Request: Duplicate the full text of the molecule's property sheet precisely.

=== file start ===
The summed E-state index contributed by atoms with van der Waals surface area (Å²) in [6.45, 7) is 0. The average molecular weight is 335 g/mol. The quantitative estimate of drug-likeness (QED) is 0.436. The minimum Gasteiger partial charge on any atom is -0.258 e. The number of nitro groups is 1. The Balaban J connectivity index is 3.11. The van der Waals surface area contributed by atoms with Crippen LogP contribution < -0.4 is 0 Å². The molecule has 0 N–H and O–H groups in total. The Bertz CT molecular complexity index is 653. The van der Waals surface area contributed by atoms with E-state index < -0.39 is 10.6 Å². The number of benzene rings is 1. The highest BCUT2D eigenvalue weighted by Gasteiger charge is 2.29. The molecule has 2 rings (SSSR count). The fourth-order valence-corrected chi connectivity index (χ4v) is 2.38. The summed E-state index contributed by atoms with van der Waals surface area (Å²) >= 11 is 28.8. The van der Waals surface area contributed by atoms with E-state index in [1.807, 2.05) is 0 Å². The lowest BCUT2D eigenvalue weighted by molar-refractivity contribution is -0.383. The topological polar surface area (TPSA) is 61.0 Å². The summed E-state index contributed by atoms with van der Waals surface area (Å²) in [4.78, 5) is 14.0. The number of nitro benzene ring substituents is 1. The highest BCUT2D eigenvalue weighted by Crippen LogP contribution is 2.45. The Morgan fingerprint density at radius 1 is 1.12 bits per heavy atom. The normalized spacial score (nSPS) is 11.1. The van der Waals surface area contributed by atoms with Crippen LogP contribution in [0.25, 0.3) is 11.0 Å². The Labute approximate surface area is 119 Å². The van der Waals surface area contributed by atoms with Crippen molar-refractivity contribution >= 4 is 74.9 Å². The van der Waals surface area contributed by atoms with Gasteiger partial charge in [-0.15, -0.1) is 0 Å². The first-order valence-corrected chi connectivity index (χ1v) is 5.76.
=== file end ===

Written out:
The summed E-state index contributed by atoms with van der Waals surface area (Å²) in [6.45, 7) is 0. The average molecular weight is 335 g/mol. The quantitative estimate of drug-likeness (QED) is 0.436. The minimum Gasteiger partial charge on any atom is -0.258 e. The number of nitro groups is 1. The Balaban J connectivity index is 3.11. The van der Waals surface area contributed by atoms with Crippen LogP contribution < -0.4 is 0 Å². The molecule has 0 N–H and O–H groups in total. The Bertz CT molecular complexity index is 653. The van der Waals surface area contributed by atoms with E-state index < -0.39 is 10.6 Å². The number of benzene rings is 1. The highest BCUT2D eigenvalue weighted by Gasteiger charge is 2.29. The molecule has 2 rings (SSSR count). The fourth-order valence-corrected chi connectivity index (χ4v) is 2.38. The summed E-state index contributed by atoms with van der Waals surface area (Å²) >= 11 is 28.8. The van der Waals surface area contributed by atoms with E-state index in [1.807, 2.05) is 0 Å². The lowest BCUT2D eigenvalue weighted by molar-refractivity contribution is -0.383. The topological polar surface area (TPSA) is 61.0 Å². The summed E-state index contributed by atoms with van der Waals surface area (Å²) in [4.78, 5) is 14.0. The number of nitro benzene ring substituents is 1. The highest BCUT2D eigenvalue weighted by Crippen LogP contribution is 2.45. The Morgan fingerprint density at radius 1 is 1.12 bits per heavy atom. The normalized spacial score (nSPS) is 11.1. The van der Waals surface area contributed by atoms with Crippen LogP contribution in [0.25, 0.3) is 11.0 Å². The Labute approximate surface area is 119 Å². The van der Waals surface area contributed by atoms with Crippen molar-refractivity contribution >= 4 is 74.9 Å². The van der Waals surface area contributed by atoms with Gasteiger partial charge in [-0.15, -0.1) is 0 Å². The first-order valence-corrected chi connectivity index (χ1v) is 5.76.